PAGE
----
The $2 Trillion Coronavirus aid package (CARES Act) includes the Paycheck Protection Program (PPP) which, is intended to provide short-term cash flow assistance to eligible small businesses to help these businesses and their employees deal with the economic impact due to the COVID-19 pandemic.
How Does It Work?
Small Business Administration (SBA)-approved lenders provide low-interest loans to businesses with 500 employees or fewer. Loans can be used to cover payrolls costs, paid sick leave, supply chain disruptions, salaries, health insurance premiums, mortgage/rent, and utilities. The program is retroactive from February 15, 2020 and will last until June 30, 2020. To be eligible for loan forgiveness, businesses must retain their employees and pay them at least 75% of their compensation.
What are the Details?
To qualify for participation, businesses must have been operational as of February 15, 2020, and have 500 or fewer employees including self-employed individuals, those part of the “gig economy,” and restaurant industry businesses with less than 500 employees per location.
Businesses can be approved for loans up to $10 Million with a maximum fixed APR of 4% and a 10-year repayment period (loan amount will be calculated by the lender based on 2.5 times the pre-disaster trailing twelve month (TTM) average monthly payroll costs).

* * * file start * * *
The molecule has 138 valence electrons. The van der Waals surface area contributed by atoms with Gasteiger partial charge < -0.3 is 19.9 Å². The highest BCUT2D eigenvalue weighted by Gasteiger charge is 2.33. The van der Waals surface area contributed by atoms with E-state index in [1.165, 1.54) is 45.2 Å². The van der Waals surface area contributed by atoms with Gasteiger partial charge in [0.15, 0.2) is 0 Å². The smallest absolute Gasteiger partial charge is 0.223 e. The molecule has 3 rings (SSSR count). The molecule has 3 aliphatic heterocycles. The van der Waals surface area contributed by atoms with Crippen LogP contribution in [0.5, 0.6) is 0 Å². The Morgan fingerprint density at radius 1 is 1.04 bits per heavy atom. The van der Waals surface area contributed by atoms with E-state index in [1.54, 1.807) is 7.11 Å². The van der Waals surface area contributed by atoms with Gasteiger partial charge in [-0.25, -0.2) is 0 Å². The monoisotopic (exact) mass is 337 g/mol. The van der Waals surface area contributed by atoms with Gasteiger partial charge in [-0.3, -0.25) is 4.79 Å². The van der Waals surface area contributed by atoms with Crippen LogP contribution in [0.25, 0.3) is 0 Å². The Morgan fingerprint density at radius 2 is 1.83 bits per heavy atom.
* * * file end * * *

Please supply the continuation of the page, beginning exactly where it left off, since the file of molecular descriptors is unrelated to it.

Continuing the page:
No collateral or personal guarantees are required. The SBA is waiving fees and prohibiting lenders from collecting fees from small businesses as well.
All payments are deferred for the first year; however, interest continues to accrue. If deferred, the payback period is 9 years (on a 10-year loan).
Businesses must retain their employees and pay them at least 75% of their compensation to be eligible for loan forgiveness, which will be calculated based on the sum of covered expenses (payroll, rent, utilities, etc.) over an 8-week period from loan disbursement. The forgiven amount must not result in taxable income to the business.
To participate, talk to your lender (or find one that is participating via the U.S Small Business Administration website). Businesses must make a good faith certification that the loan is necessary and provide evidence of salaries and payroll taxes paid or proof of payment to independent contractors (Form 1099 – MISC recommended) prior to February 15, 2020.
Special thanks to additional authors: Angela Bidnick and Carson Mullins Pigg.